An Illustrated Guide to ARIZONA WEEDS

The University of Arizona Press

RED SORREL, sheep sorrel



RED SORREL-Rumex acetosella L.

DESCRIPTION-Red sorrel is a tufted perennial 1/2 to 2 feet high, with few to many stems, reproducing by seed, and by reddish creeping rhizomes with many slender runners. The stems, also slender and reddish, are mostly unbranched at the base. Some or all of the leaves are arrowshaped with a pair of lobes at the base. The leaves are alternate, 1 to 3 inches long including the stalk, and occur mostly toward the base of the plant, forming a rosette on the ground at first. The small flowers, of 2 kinds, are formed on many narrow flowering branches at the top of the stems. The male flowers are yellow, the female reddish. They occur on different plants. The shiny, 3-angled achenes are mahogany red and 1/16 inch or less long.

DISTRIBUTION-Red sorrel grows in moist disturbed soil, often in barren eroded areas, along roadsides, streams, lakes, and in wet meadows and fields. It frequently forms large troublesome colonies 10 to 30 feet in diameter to the exclusion of other plants in oak woodland or mostly yellow pine forests. It is very common in Apache, Navajo, and Coconino counties, but is also found in Graham, Gila, Cochise, and Pima counties; 4,500 to 8,700 feet elevation; flowering May to September.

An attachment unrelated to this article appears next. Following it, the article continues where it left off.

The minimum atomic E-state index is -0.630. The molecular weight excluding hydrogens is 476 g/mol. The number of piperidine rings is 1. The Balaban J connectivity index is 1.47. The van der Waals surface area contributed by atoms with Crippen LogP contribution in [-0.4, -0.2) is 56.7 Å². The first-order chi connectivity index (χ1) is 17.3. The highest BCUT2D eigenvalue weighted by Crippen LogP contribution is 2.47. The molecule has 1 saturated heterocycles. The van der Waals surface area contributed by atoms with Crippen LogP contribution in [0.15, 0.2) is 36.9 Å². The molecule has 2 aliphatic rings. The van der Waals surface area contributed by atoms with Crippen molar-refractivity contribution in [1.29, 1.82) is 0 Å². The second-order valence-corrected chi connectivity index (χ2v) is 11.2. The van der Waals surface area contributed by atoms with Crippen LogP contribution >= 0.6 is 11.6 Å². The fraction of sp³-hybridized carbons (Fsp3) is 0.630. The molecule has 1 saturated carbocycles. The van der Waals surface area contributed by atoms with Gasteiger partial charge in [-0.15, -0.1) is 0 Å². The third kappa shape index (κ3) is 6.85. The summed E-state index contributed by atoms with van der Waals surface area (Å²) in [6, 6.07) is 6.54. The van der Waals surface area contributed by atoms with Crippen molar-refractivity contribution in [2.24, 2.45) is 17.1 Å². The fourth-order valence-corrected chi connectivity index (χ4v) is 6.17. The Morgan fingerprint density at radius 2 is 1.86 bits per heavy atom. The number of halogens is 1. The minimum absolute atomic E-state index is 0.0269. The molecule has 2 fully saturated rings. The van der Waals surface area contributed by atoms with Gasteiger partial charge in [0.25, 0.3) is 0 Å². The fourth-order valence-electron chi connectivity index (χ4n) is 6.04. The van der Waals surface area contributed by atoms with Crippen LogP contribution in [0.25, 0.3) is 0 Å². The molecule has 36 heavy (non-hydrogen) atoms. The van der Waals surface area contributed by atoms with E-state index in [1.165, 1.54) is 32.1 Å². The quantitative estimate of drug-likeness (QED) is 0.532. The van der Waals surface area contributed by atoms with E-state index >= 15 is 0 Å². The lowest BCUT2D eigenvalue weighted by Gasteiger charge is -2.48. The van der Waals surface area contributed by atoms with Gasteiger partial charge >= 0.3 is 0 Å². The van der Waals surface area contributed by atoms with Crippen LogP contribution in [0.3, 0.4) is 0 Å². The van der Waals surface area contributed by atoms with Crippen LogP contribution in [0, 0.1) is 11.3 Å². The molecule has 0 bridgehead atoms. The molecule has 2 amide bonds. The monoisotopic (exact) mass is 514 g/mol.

POISONOUS PROPERTIES-Introduced from Eurasia, red sorrel contains oxalic acid, which gives the plant a sour taste and causes dermatitis in some animals. There have been reports from some countries that horses and sheep have been poisoned as a result of eating large quantities of this plant.

Copyright (c) 1972 The Arizona Board of Regents

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